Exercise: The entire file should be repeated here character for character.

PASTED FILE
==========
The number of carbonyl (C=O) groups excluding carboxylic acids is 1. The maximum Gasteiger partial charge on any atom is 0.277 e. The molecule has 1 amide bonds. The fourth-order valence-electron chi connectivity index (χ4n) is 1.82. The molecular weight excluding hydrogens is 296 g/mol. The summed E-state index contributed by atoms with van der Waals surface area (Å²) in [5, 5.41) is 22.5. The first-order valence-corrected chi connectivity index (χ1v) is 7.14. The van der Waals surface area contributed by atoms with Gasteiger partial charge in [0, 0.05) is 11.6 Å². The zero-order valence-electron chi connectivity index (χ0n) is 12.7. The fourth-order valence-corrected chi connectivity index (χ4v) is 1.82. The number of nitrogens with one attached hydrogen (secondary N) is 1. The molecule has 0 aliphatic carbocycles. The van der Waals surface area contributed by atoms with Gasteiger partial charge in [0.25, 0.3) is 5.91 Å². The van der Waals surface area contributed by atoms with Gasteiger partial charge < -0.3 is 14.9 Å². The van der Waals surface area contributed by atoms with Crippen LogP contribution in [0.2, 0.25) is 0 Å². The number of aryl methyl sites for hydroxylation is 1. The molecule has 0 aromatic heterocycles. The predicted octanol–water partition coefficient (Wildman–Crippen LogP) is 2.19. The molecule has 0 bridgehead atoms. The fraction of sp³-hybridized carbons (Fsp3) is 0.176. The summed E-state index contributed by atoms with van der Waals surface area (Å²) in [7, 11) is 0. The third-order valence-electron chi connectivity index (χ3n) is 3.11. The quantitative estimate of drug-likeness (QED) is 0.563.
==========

The number of carbonyl (C=O) groups excluding carboxylic acids is 1. The maximum Gasteiger partial charge on any atom is 0.277 e. The molecule has 1 amide bonds. The fourth-order valence-electron chi connectivity index (χ4n) is 1.82. The molecular weight excluding hydrogens is 296 g/mol. The summed E-state index contributed by atoms with van der Waals surface area (Å²) in [5, 5.41) is 22.5. The first-order valence-corrected chi connectivity index (χ1v) is 7.14. The van der Waals surface area contributed by atoms with Gasteiger partial charge in [0, 0.05) is 11.6 Å². The zero-order valence-electron chi connectivity index (χ0n) is 12.7. The fourth-order valence-corrected chi connectivity index (χ4v) is 1.82. The number of nitrogens with one attached hydrogen (secondary N) is 1. The molecule has 0 aliphatic carbocycles. The van der Waals surface area contributed by atoms with Gasteiger partial charge in [0.25, 0.3) is 5.91 Å². The van der Waals surface area contributed by atoms with Gasteiger partial charge < -0.3 is 14.9 Å². The van der Waals surface area contributed by atoms with Crippen LogP contribution in [0.2, 0.25) is 0 Å². The number of aryl methyl sites for hydroxylation is 1. The molecule has 0 aromatic heterocycles. The predicted octanol–water partition coefficient (Wildman–Crippen LogP) is 2.19. The molecule has 0 bridgehead atoms. The fraction of sp³-hybridized carbons (Fsp3) is 0.176. The summed E-state index contributed by atoms with van der Waals surface area (Å²) in [7, 11) is 0. The third-order valence-electron chi connectivity index (χ3n) is 3.11. The quantitative estimate of drug-likeness (QED) is 0.563.